The Story behind Diwali
Diwali, known around the world as “the Festival of Lights”, is an event celebrated all over the Indian subcontinent to mark the start of the Hindu new year. Of the 151 festivals celebrated in India each year, Diwali is the most important. From Kashmir to Kanyakumari, Diwali brings light to households of all caste, creed, religion, and culture. Over 800 million people celebrate Diwali in India alone, but it is also a national holiday in Trinidad & Tobago, Mauritius, Nepal, Sri Lanka and several other countries, which take part in the festival in their own unique ways.
The holiday gets its name from “avali” (line,row), and “Deepa” (lights). As Auroville is located in Tamil Nadu, India, it is difficult for its citizens to miss Deepavali (as it is called in the south). Auroville is a place surrounded by many small villages, all of which burst with radiance ateach special occasion, but most of all during Diwali. There are many tales which explain the beginning of the Diwali tradition, and these change as one moves from the north to the south. South Indians believe Diwali marks the triumph of Lord Krishna over the demon Narakasura. In Bengal, Diwali honours the fearsome goddess Kali.However, the most enduring of these tales is that of the Ramayana, when Lord Rama returned to Ayodhya after defeating the evil Ravana and rescuing his wife (daughter of the Earth in the story), Sita, with the help of a monkey army lead by Hanuman (a god in the form of a monkey).Strangely enough, the Ramayana took place in Tamil Nadu, but is given more importance in the north of India.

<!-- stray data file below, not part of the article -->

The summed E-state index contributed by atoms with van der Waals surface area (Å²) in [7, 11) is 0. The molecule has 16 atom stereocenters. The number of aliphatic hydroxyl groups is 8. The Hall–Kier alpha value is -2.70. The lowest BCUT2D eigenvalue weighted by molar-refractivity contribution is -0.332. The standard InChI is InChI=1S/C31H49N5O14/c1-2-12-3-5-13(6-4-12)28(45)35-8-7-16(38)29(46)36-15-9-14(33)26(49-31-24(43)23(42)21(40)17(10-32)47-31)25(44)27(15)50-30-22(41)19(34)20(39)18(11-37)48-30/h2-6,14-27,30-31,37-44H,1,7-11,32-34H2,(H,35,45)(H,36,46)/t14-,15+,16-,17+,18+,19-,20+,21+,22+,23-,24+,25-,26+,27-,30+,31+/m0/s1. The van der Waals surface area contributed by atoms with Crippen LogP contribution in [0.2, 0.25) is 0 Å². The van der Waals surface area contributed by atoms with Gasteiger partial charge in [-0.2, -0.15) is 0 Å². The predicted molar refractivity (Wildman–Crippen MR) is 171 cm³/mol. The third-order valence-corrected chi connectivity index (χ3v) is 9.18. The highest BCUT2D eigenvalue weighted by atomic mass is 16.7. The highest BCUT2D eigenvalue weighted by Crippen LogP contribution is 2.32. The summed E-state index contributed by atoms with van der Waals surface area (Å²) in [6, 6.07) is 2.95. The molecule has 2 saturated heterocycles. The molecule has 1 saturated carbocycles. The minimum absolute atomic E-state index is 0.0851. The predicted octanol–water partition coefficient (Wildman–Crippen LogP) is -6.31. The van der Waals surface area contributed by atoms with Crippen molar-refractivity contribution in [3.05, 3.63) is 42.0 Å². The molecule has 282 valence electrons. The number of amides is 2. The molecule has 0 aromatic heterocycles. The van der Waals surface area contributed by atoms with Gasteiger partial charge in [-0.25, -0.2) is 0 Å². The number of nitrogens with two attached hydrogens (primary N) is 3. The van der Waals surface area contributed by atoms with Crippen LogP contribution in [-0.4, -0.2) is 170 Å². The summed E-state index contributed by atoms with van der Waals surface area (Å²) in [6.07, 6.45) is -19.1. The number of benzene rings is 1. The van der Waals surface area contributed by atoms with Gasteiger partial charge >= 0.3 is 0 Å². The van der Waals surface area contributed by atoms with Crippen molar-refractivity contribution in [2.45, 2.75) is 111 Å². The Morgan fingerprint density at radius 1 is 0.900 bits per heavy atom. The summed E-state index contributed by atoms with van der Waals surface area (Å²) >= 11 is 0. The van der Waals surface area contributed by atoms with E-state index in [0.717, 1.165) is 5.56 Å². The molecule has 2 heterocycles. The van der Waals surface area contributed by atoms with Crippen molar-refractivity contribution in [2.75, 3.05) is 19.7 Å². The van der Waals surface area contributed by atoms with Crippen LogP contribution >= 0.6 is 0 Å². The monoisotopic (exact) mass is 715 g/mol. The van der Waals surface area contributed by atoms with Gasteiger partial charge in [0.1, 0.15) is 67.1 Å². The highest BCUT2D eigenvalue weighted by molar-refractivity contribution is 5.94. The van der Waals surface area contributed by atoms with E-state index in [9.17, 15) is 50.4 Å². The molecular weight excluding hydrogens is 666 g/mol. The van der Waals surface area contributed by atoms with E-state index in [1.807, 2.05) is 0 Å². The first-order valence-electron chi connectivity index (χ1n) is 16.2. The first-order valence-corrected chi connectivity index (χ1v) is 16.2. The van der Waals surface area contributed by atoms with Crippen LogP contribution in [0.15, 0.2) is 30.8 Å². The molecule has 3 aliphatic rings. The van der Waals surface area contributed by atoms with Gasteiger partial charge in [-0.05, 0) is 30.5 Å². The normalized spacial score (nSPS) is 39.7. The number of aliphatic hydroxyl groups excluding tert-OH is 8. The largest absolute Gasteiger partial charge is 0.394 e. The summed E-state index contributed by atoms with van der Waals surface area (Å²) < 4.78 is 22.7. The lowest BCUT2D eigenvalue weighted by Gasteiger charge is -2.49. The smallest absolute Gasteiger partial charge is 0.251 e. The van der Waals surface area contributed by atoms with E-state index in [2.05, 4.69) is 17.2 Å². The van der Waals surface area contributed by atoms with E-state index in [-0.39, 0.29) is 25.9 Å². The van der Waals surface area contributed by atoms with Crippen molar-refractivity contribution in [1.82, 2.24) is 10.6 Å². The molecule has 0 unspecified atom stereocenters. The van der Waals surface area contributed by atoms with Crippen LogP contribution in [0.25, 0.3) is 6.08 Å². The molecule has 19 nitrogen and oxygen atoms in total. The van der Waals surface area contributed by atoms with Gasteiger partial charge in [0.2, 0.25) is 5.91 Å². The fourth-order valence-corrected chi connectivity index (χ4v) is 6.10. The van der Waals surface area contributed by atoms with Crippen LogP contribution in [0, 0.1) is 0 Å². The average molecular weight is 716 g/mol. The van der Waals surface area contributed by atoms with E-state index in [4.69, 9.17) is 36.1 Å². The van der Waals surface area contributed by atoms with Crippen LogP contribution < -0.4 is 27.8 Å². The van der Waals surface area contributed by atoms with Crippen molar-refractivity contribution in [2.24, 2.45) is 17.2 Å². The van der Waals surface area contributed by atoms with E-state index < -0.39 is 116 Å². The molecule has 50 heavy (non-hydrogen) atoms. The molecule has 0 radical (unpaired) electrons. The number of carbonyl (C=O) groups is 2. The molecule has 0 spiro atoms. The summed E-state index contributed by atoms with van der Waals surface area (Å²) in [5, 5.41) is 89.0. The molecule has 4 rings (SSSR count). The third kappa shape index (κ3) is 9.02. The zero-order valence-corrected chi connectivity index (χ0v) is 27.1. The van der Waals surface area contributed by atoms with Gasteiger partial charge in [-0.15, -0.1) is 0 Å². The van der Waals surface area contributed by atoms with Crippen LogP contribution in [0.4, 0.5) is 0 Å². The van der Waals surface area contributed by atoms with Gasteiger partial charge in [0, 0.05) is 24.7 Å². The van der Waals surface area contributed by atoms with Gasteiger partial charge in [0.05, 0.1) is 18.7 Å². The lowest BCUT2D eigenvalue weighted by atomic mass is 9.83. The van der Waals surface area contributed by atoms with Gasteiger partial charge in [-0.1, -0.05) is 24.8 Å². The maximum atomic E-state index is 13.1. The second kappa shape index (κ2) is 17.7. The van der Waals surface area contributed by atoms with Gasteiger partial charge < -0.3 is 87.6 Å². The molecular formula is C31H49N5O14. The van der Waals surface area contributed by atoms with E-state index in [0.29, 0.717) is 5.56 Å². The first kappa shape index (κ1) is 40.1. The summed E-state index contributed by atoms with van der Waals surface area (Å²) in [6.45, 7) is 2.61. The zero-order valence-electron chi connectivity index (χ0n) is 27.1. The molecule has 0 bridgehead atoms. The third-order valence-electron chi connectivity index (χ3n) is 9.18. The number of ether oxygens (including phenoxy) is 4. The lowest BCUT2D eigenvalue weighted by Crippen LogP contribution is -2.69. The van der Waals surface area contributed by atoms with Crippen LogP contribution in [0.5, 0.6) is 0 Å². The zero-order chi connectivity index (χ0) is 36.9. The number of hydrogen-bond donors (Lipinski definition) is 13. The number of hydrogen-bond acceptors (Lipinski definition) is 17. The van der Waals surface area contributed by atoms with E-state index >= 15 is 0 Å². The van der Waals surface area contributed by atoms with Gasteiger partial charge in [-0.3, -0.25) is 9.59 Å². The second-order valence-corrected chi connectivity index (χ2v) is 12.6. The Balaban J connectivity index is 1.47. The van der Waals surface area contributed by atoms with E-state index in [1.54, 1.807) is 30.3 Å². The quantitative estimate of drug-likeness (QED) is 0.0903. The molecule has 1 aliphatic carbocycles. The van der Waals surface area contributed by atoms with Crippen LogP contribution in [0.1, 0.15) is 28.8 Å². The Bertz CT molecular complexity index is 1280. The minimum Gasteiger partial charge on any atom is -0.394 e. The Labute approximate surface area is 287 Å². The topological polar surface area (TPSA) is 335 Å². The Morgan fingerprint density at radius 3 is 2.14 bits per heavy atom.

The story is intricate and detailed. Legend goes that it was written by sage Valmiki, who later taught Lord Rama’s children, Luv and Khush to sing it. In the story, Prince Rama is hunting with his brother Lakshmana in the forest when he comes across beautiful maiden Sita, who is the daughter of Mother Earth. The two get married and live contentedly in the palace, but Rama’s stepmother, bent on getting her own son on the throne, banishes them to live in exile for fourteen years. Rama’s loyal brother Lakshamana accompanies them. One fine day, a stunning young woman crosses their humble forest abode. Upon seeing Rama, she instantly falls in love with the dashing hero, and asks him to marry her. Rama apologises, explaining that he is already married, and introduces her to Lakshmana instead. Angered, the woman shows her true form, revealing that she is a demoness in disguise. Lakshmana battles her and ends up cutting off her nose. The demoness flees, and returns to her brother, the fearsome ten-headed demon Ravana. Bent on seeking revenge, Ravana kidnaps Sita. Rama and Lakshmana then embark on a journey to save the beloved Sita (whom Ravana has decided to marry). On the way, they encounter Hanuman, who is actually Lord Shiva (a god) in the form of a monkey. Prince Rama, in many of his earlier lives, was a worshipper of Lord Shiva. Therefore, Hanuman offers to help him on his quest to save Sita. Diwali is thus a festival which originated when the people of Ayodhya (Rama’s Kingdom) lit lamps to honour Rama’s victory over Ravana.
To many people, the festivities signify the victory of light over darkness, and the chance to begin a new chapter in their lives. Diyas (mud lamps) are lit, rangolis (a design made with coloured powder) decorate the floors, and fireworks light the skies. All these extravagances are ploys to attract Lakshmi, the goddess of wealth, so that she may bring prosperity to the household. Outside India, ironically, it is the city of Leicester, England that hosts the largest Diwali galas, perhaps as homage to India’s large cultural impact.